He also talks about high density sprawl, and the ways its citizens can move around the large city yet still walk. An example he gave was the city of Chongqing in China, with a population of around 30 million. The urban design entered around transit stations around the city so that everyone can work or live within walking distance of a station. This works out so that people can use public transport to go from one side of the city to the other, but then they are able to walk to their destination, instead of driving the whole way.

I found his talk interesting, as he makes an argument of showing how streets can be re-imagined to include all types of transportation, and promote walking, cycling, and public transport, whilst making the streets car-less to lower emissions. He also wrote a book called 'The Next American Metropolis', which I would like to read as I agreed with the ideas he put forward.

 

Bangkok MRT Station Site analysis

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Bangkok MRT Station section

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Urban transformation, Transit orientated Development and the sustainable City, by Ronald A. Altoon and James C. Auld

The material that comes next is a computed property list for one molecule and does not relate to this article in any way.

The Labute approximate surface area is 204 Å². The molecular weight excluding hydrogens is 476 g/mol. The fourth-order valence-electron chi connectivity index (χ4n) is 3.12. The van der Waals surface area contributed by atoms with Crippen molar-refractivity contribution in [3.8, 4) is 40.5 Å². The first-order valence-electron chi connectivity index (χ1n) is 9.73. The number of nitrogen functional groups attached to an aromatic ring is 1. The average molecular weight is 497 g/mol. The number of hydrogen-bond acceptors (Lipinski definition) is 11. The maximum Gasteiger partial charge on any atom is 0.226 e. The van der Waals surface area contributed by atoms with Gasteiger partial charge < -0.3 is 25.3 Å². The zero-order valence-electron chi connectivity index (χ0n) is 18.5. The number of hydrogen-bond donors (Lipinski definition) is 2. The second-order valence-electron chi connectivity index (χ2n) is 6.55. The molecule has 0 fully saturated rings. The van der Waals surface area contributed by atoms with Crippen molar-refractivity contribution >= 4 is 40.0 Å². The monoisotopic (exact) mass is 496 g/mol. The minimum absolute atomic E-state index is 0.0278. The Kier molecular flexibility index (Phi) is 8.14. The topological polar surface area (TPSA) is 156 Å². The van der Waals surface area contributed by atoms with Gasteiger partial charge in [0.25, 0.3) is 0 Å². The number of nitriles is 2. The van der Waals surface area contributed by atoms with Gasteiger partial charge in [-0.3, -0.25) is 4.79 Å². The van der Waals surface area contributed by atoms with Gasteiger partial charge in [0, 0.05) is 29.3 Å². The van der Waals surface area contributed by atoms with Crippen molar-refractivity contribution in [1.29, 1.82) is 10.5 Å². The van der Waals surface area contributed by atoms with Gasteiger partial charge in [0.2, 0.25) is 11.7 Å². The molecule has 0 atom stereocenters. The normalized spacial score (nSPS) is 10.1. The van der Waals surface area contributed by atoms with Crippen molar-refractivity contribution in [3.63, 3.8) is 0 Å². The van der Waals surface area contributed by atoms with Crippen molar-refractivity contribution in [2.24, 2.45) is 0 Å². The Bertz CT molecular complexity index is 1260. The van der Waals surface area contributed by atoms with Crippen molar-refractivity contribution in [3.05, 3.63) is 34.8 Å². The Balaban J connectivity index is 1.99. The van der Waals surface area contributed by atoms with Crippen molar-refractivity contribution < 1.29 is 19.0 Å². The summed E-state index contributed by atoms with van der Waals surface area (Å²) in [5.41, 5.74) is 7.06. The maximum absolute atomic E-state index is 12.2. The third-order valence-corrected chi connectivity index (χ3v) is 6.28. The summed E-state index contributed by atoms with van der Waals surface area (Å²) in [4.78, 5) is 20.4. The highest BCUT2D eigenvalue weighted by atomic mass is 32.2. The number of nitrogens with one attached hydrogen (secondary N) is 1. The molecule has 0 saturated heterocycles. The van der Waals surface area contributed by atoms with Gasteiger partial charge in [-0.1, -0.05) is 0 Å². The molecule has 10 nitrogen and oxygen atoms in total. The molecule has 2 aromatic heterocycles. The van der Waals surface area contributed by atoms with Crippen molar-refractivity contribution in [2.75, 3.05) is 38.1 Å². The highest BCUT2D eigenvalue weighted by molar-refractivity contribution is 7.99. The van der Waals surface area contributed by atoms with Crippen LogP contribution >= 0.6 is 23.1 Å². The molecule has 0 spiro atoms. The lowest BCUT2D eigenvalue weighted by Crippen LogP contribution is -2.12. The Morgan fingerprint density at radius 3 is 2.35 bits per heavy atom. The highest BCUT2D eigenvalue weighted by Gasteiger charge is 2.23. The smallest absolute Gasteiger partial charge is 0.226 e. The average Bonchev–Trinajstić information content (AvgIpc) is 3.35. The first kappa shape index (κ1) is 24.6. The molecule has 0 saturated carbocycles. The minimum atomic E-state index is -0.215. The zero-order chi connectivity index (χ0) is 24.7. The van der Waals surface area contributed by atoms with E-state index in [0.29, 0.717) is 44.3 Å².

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Making cities work, by George Hazel and Roger Parry

This book gave a useful insight into not just ways of transportation in a city, but also case studies of different cities that this has worked for. its whole message is that public transport in cities needs to sustain the reason why people live in a city in the first place; to be more connected to everything and everyone. It says that transport needs to be 'frequent, fast, and safe', and should look at replacing cars and roads, that cause congestion and pollution. Its also makes a point of stating that transportation shouldn't be the attraction of the city, which is what has happened in many cities, as the spaces gets taken up by roads and car parks. It says that transport is about moving the maximum amount of people, not vehicles, which I can agree with, and I to think that transportation shouldn't be big and exposed and take up a lot of the city, but be concealed, and allow people to get around with congesting the city.